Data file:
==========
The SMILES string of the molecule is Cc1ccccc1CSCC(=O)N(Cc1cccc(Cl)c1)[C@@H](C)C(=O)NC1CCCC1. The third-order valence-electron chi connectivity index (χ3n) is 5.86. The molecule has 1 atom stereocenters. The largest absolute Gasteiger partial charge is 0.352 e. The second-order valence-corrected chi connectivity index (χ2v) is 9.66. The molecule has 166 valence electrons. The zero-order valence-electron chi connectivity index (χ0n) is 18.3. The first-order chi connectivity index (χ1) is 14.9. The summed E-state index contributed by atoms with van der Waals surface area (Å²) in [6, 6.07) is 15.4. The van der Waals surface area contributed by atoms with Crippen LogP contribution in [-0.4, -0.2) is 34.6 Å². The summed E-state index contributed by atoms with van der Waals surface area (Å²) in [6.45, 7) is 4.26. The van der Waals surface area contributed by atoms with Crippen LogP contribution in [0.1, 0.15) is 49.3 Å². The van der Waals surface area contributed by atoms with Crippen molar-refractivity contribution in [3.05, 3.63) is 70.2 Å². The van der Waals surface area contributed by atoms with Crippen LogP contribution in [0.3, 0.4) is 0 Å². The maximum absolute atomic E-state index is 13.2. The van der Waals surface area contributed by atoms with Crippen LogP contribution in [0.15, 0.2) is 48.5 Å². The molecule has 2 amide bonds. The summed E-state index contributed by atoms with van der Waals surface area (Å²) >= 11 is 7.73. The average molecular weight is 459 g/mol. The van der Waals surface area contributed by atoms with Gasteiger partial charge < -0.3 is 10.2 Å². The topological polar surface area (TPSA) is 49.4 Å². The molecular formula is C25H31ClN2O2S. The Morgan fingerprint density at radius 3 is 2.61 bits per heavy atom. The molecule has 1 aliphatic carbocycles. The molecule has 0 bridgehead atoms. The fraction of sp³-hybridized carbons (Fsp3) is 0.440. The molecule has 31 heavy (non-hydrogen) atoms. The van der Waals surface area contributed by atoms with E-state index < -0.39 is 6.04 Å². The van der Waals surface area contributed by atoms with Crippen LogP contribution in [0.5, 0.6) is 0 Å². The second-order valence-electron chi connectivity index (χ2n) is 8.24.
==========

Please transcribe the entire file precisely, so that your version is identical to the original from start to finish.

The SMILES string of the molecule is Cc1ccccc1CSCC(=O)N(Cc1cccc(Cl)c1)[C@@H](C)C(=O)NC1CCCC1. The third-order valence-electron chi connectivity index (χ3n) is 5.86. The molecule has 1 atom stereocenters. The largest absolute Gasteiger partial charge is 0.352 e. The second-order valence-corrected chi connectivity index (χ2v) is 9.66. The molecule has 166 valence electrons. The zero-order valence-electron chi connectivity index (χ0n) is 18.3. The first-order chi connectivity index (χ1) is 14.9. The summed E-state index contributed by atoms with van der Waals surface area (Å²) in [6, 6.07) is 15.4. The van der Waals surface area contributed by atoms with Crippen LogP contribution in [-0.4, -0.2) is 34.6 Å². The summed E-state index contributed by atoms with van der Waals surface area (Å²) in [6.45, 7) is 4.26. The van der Waals surface area contributed by atoms with Crippen LogP contribution in [0.1, 0.15) is 49.3 Å². The van der Waals surface area contributed by atoms with Crippen molar-refractivity contribution in [3.05, 3.63) is 70.2 Å². The van der Waals surface area contributed by atoms with Crippen LogP contribution in [0.3, 0.4) is 0 Å². The maximum absolute atomic E-state index is 13.2. The van der Waals surface area contributed by atoms with Crippen LogP contribution in [0.15, 0.2) is 48.5 Å². The molecule has 2 amide bonds. The summed E-state index contributed by atoms with van der Waals surface area (Å²) >= 11 is 7.73. The average molecular weight is 459 g/mol. The van der Waals surface area contributed by atoms with Gasteiger partial charge < -0.3 is 10.2 Å². The topological polar surface area (TPSA) is 49.4 Å². The molecular formula is C25H31ClN2O2S. The Morgan fingerprint density at radius 3 is 2.61 bits per heavy atom. The molecule has 1 aliphatic carbocycles. The molecule has 0 bridgehead atoms. The fraction of sp³-hybridized carbons (Fsp3) is 0.440. The molecule has 31 heavy (non-hydrogen) atoms. The van der Waals surface area contributed by atoms with E-state index < -0.39 is 6.04 Å². The van der Waals surface area contributed by atoms with Crippen LogP contribution in [0.5, 0.6) is 0 Å². The second-order valence-electron chi connectivity index (χ2n) is 8.24.